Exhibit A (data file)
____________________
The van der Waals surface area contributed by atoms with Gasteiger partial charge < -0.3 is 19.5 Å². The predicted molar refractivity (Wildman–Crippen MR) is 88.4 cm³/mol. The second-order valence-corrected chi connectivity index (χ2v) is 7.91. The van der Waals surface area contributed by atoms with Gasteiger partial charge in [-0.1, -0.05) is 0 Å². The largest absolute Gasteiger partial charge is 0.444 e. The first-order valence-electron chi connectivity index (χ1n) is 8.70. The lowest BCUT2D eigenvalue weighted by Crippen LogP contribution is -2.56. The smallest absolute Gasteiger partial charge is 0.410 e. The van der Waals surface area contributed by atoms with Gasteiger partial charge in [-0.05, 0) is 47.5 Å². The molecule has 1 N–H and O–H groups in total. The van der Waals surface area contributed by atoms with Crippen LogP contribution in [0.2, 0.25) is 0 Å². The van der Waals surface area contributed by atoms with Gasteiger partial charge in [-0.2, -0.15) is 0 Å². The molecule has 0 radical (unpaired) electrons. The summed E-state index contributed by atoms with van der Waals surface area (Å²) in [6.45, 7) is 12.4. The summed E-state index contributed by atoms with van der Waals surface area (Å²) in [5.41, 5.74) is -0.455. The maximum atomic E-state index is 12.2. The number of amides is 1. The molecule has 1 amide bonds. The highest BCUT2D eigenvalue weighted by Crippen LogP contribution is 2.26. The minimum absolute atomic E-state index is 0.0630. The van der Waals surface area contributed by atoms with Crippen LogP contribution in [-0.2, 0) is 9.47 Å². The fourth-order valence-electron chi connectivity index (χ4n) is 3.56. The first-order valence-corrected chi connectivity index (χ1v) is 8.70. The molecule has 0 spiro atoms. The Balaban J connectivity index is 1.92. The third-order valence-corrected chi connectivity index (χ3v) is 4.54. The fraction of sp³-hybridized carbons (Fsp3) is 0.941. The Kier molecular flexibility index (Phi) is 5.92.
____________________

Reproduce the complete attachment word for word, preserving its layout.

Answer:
The van der Waals surface area contributed by atoms with Gasteiger partial charge < -0.3 is 19.5 Å². The predicted molar refractivity (Wildman–Crippen MR) is 88.4 cm³/mol. The second-order valence-corrected chi connectivity index (χ2v) is 7.91. The van der Waals surface area contributed by atoms with Gasteiger partial charge in [-0.1, -0.05) is 0 Å². The largest absolute Gasteiger partial charge is 0.444 e. The first-order valence-electron chi connectivity index (χ1n) is 8.70. The lowest BCUT2D eigenvalue weighted by Crippen LogP contribution is -2.56. The smallest absolute Gasteiger partial charge is 0.410 e. The van der Waals surface area contributed by atoms with Gasteiger partial charge in [-0.05, 0) is 47.5 Å². The molecule has 1 N–H and O–H groups in total. The van der Waals surface area contributed by atoms with Crippen LogP contribution in [0.2, 0.25) is 0 Å². The van der Waals surface area contributed by atoms with Gasteiger partial charge in [-0.2, -0.15) is 0 Å². The molecule has 0 radical (unpaired) electrons. The summed E-state index contributed by atoms with van der Waals surface area (Å²) in [6.45, 7) is 12.4. The summed E-state index contributed by atoms with van der Waals surface area (Å²) in [5.41, 5.74) is -0.455. The maximum atomic E-state index is 12.2. The number of amides is 1. The molecule has 1 amide bonds. The highest BCUT2D eigenvalue weighted by Crippen LogP contribution is 2.26. The minimum absolute atomic E-state index is 0.0630. The van der Waals surface area contributed by atoms with Crippen LogP contribution in [-0.2, 0) is 9.47 Å². The fourth-order valence-electron chi connectivity index (χ4n) is 3.56. The first-order valence-corrected chi connectivity index (χ1v) is 8.70. The molecule has 0 spiro atoms. The Balaban J connectivity index is 1.92. The third-order valence-corrected chi connectivity index (χ3v) is 4.54. The fraction of sp³-hybridized carbons (Fsp3) is 0.941. The Kier molecular flexibility index (Phi) is 5.92.